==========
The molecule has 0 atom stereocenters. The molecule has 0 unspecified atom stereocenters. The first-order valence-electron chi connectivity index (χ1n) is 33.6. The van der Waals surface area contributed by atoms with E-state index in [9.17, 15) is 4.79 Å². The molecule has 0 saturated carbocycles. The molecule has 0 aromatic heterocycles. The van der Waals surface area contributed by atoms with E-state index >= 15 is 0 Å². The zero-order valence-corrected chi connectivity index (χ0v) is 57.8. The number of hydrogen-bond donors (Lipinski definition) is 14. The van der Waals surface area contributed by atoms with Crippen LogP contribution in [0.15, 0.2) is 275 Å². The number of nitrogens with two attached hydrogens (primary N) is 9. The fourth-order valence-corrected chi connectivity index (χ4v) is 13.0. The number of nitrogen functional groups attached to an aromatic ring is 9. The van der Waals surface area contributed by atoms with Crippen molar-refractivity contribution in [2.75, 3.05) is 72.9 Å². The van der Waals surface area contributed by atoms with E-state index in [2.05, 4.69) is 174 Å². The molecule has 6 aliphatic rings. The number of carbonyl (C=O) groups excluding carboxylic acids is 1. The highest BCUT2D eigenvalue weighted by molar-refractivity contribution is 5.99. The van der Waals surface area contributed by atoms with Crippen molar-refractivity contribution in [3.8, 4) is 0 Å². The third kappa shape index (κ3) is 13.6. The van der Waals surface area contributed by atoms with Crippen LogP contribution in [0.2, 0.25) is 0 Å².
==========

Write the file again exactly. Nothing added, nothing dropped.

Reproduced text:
The molecule has 0 atom stereocenters. The molecule has 0 unspecified atom stereocenters. The first-order valence-electron chi connectivity index (χ1n) is 33.6. The van der Waals surface area contributed by atoms with E-state index in [9.17, 15) is 4.79 Å². The molecule has 0 saturated carbocycles. The molecule has 0 aromatic heterocycles. The van der Waals surface area contributed by atoms with E-state index >= 15 is 0 Å². The zero-order valence-corrected chi connectivity index (χ0v) is 57.8. The number of hydrogen-bond donors (Lipinski definition) is 14. The van der Waals surface area contributed by atoms with Crippen LogP contribution in [0.15, 0.2) is 275 Å². The number of nitrogens with two attached hydrogens (primary N) is 9. The fourth-order valence-corrected chi connectivity index (χ4v) is 13.0. The number of nitrogen functional groups attached to an aromatic ring is 9. The van der Waals surface area contributed by atoms with Crippen molar-refractivity contribution in [2.75, 3.05) is 72.9 Å². The van der Waals surface area contributed by atoms with E-state index in [2.05, 4.69) is 174 Å². The molecule has 6 aliphatic rings. The number of carbonyl (C=O) groups excluding carboxylic acids is 1. The highest BCUT2D eigenvalue weighted by molar-refractivity contribution is 5.99. The van der Waals surface area contributed by atoms with Crippen molar-refractivity contribution in [3.8, 4) is 0 Å². The third kappa shape index (κ3) is 13.6. The van der Waals surface area contributed by atoms with Crippen LogP contribution in [0.2, 0.25) is 0 Å².